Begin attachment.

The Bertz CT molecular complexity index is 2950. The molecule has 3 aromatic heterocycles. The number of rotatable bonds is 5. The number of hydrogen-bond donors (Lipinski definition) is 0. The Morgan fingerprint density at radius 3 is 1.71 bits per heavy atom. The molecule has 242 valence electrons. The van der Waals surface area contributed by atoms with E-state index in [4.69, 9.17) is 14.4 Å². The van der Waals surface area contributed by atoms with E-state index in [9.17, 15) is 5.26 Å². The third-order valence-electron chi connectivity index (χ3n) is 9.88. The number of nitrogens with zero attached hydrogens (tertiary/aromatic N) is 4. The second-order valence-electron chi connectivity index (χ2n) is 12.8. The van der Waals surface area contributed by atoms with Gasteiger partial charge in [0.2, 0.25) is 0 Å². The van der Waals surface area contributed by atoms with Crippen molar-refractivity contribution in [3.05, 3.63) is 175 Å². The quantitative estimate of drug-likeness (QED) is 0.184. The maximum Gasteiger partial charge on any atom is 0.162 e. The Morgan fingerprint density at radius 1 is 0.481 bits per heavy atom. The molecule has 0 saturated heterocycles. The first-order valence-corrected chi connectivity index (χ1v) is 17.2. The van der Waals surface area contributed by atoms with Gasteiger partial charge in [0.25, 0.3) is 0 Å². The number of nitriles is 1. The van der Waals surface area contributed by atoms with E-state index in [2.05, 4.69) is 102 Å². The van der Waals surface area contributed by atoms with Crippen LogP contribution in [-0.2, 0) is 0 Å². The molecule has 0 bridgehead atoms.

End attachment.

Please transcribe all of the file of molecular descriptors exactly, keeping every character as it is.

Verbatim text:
The Bertz CT molecular complexity index is 2950. The molecule has 3 aromatic heterocycles. The number of rotatable bonds is 5. The number of hydrogen-bond donors (Lipinski definition) is 0. The Morgan fingerprint density at radius 3 is 1.71 bits per heavy atom. The molecule has 242 valence electrons. The van der Waals surface area contributed by atoms with E-state index in [4.69, 9.17) is 14.4 Å². The van der Waals surface area contributed by atoms with E-state index in [9.17, 15) is 5.26 Å². The third-order valence-electron chi connectivity index (χ3n) is 9.88. The number of nitrogens with zero attached hydrogens (tertiary/aromatic N) is 4. The second-order valence-electron chi connectivity index (χ2n) is 12.8. The van der Waals surface area contributed by atoms with Gasteiger partial charge in [0.2, 0.25) is 0 Å². The van der Waals surface area contributed by atoms with Crippen molar-refractivity contribution in [3.05, 3.63) is 175 Å². The quantitative estimate of drug-likeness (QED) is 0.184. The maximum Gasteiger partial charge on any atom is 0.162 e. The Morgan fingerprint density at radius 1 is 0.481 bits per heavy atom. The molecule has 0 saturated heterocycles. The first-order valence-corrected chi connectivity index (χ1v) is 17.2. The van der Waals surface area contributed by atoms with Gasteiger partial charge in [0.25, 0.3) is 0 Å². The number of nitriles is 1. The van der Waals surface area contributed by atoms with E-state index in [2.05, 4.69) is 102 Å². The van der Waals surface area contributed by atoms with Crippen LogP contribution in [-0.2, 0) is 0 Å². The molecule has 0 bridgehead atoms.